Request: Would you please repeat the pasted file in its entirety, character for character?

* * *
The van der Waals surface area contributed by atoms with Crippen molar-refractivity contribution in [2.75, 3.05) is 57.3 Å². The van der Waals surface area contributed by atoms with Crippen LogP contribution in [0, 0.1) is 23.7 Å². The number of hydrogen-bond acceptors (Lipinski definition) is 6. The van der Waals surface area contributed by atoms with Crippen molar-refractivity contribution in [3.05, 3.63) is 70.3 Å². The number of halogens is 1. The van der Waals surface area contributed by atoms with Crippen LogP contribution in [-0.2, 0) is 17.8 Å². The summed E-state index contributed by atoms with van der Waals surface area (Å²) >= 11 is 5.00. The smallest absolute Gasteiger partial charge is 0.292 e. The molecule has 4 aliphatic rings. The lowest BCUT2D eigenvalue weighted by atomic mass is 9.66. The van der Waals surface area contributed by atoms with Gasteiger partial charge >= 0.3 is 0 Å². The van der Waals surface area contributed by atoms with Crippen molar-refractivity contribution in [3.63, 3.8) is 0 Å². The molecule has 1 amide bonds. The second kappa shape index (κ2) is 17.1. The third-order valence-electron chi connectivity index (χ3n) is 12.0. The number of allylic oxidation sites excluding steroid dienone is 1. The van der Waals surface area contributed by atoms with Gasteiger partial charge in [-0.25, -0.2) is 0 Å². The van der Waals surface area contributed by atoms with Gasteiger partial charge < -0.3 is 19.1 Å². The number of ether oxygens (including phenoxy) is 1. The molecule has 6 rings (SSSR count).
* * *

The van der Waals surface area contributed by atoms with Crippen molar-refractivity contribution in [2.75, 3.05) is 57.3 Å². The van der Waals surface area contributed by atoms with Crippen LogP contribution in [0, 0.1) is 23.7 Å². The number of hydrogen-bond acceptors (Lipinski definition) is 6. The van der Waals surface area contributed by atoms with Crippen molar-refractivity contribution in [3.05, 3.63) is 70.3 Å². The number of halogens is 1. The van der Waals surface area contributed by atoms with Crippen LogP contribution in [-0.2, 0) is 17.8 Å². The summed E-state index contributed by atoms with van der Waals surface area (Å²) >= 11 is 5.00. The smallest absolute Gasteiger partial charge is 0.292 e. The molecule has 4 aliphatic rings. The lowest BCUT2D eigenvalue weighted by atomic mass is 9.66. The van der Waals surface area contributed by atoms with Gasteiger partial charge >= 0.3 is 0 Å². The van der Waals surface area contributed by atoms with Crippen molar-refractivity contribution in [3.63, 3.8) is 0 Å². The molecule has 1 amide bonds. The second kappa shape index (κ2) is 17.1. The third-order valence-electron chi connectivity index (χ3n) is 12.0. The number of allylic oxidation sites excluding steroid dienone is 1. The van der Waals surface area contributed by atoms with Gasteiger partial charge in [-0.25, -0.2) is 0 Å². The van der Waals surface area contributed by atoms with Gasteiger partial charge < -0.3 is 19.1 Å². The number of ether oxygens (including phenoxy) is 1. The molecule has 6 rings (SSSR count).